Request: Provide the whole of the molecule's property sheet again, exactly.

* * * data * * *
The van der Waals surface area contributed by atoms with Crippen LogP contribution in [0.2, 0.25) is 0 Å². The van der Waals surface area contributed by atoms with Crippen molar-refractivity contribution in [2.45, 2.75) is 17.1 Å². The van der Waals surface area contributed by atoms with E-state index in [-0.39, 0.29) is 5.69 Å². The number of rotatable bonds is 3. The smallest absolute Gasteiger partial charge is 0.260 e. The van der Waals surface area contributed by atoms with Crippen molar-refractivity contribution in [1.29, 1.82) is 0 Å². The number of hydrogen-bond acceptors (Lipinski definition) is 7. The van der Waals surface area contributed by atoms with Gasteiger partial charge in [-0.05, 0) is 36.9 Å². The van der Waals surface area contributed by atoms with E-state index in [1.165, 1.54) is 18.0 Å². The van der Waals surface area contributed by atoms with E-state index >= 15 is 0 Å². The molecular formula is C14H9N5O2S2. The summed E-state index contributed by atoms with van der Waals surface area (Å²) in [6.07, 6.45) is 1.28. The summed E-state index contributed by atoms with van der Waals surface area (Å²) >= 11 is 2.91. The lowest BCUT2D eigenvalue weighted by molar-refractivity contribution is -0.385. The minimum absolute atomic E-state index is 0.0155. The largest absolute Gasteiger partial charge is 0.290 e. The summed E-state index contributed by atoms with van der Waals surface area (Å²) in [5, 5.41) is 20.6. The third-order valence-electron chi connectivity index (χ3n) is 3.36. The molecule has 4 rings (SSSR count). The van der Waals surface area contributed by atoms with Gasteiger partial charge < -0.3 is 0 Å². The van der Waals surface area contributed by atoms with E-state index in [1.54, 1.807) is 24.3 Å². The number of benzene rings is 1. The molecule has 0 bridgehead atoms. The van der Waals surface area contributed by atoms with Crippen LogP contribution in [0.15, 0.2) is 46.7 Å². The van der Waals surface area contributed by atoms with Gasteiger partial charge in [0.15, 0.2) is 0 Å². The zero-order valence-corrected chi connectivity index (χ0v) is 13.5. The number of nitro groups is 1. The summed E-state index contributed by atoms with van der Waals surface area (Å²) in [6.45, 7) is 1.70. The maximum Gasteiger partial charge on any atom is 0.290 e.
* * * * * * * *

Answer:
The van der Waals surface area contributed by atoms with Crippen LogP contribution in [0.2, 0.25) is 0 Å². The van der Waals surface area contributed by atoms with Crippen molar-refractivity contribution in [2.45, 2.75) is 17.1 Å². The van der Waals surface area contributed by atoms with E-state index in [-0.39, 0.29) is 5.69 Å². The number of rotatable bonds is 3. The smallest absolute Gasteiger partial charge is 0.260 e. The van der Waals surface area contributed by atoms with Crippen molar-refractivity contribution in [1.29, 1.82) is 0 Å². The number of hydrogen-bond acceptors (Lipinski definition) is 7. The van der Waals surface area contributed by atoms with Gasteiger partial charge in [-0.05, 0) is 36.9 Å². The van der Waals surface area contributed by atoms with E-state index in [1.165, 1.54) is 18.0 Å². The van der Waals surface area contributed by atoms with E-state index >= 15 is 0 Å². The molecular formula is C14H9N5O2S2. The summed E-state index contributed by atoms with van der Waals surface area (Å²) in [6.07, 6.45) is 1.28. The summed E-state index contributed by atoms with van der Waals surface area (Å²) >= 11 is 2.91. The lowest BCUT2D eigenvalue weighted by molar-refractivity contribution is -0.385. The minimum absolute atomic E-state index is 0.0155. The largest absolute Gasteiger partial charge is 0.290 e. The summed E-state index contributed by atoms with van der Waals surface area (Å²) in [5, 5.41) is 20.6. The third-order valence-electron chi connectivity index (χ3n) is 3.36. The molecule has 4 rings (SSSR count). The van der Waals surface area contributed by atoms with Gasteiger partial charge < -0.3 is 0 Å². The van der Waals surface area contributed by atoms with E-state index in [1.54, 1.807) is 24.3 Å². The number of benzene rings is 1. The molecule has 0 bridgehead atoms. The van der Waals surface area contributed by atoms with Crippen LogP contribution in [0.15, 0.2) is 46.7 Å². The van der Waals surface area contributed by atoms with Gasteiger partial charge in [0.15, 0.2) is 0 Å². The zero-order valence-corrected chi connectivity index (χ0v) is 13.5. The number of nitro groups is 1. The summed E-state index contributed by atoms with van der Waals surface area (Å²) in [6.45, 7) is 1.70. The maximum Gasteiger partial charge on any atom is 0.290 e.